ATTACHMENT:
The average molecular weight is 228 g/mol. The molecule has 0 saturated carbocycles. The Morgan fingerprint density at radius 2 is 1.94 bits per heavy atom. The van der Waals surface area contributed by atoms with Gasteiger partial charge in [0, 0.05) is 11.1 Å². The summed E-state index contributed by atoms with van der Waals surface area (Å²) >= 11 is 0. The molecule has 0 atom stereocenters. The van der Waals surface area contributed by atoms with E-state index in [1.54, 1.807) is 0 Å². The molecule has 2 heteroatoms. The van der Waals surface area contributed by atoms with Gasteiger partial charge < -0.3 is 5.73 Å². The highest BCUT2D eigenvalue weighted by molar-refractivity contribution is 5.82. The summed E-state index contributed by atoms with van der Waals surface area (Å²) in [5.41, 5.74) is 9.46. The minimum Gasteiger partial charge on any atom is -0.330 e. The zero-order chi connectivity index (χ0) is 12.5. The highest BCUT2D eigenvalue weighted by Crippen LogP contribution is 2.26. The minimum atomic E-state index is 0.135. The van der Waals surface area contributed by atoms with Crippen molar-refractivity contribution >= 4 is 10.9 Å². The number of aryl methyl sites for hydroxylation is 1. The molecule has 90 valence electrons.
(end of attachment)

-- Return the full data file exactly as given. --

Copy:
The average molecular weight is 228 g/mol. The molecule has 0 saturated carbocycles. The Morgan fingerprint density at radius 2 is 1.94 bits per heavy atom. The van der Waals surface area contributed by atoms with Gasteiger partial charge in [0, 0.05) is 11.1 Å². The summed E-state index contributed by atoms with van der Waals surface area (Å²) >= 11 is 0. The molecule has 0 atom stereocenters. The van der Waals surface area contributed by atoms with E-state index in [1.54, 1.807) is 0 Å². The molecule has 2 heteroatoms. The van der Waals surface area contributed by atoms with Gasteiger partial charge < -0.3 is 5.73 Å². The highest BCUT2D eigenvalue weighted by molar-refractivity contribution is 5.82. The summed E-state index contributed by atoms with van der Waals surface area (Å²) in [5.41, 5.74) is 9.46. The minimum Gasteiger partial charge on any atom is -0.330 e. The zero-order chi connectivity index (χ0) is 12.5. The highest BCUT2D eigenvalue weighted by Crippen LogP contribution is 2.26. The minimum atomic E-state index is 0.135. The van der Waals surface area contributed by atoms with Crippen molar-refractivity contribution >= 4 is 10.9 Å². The number of aryl methyl sites for hydroxylation is 1. The molecule has 90 valence electrons.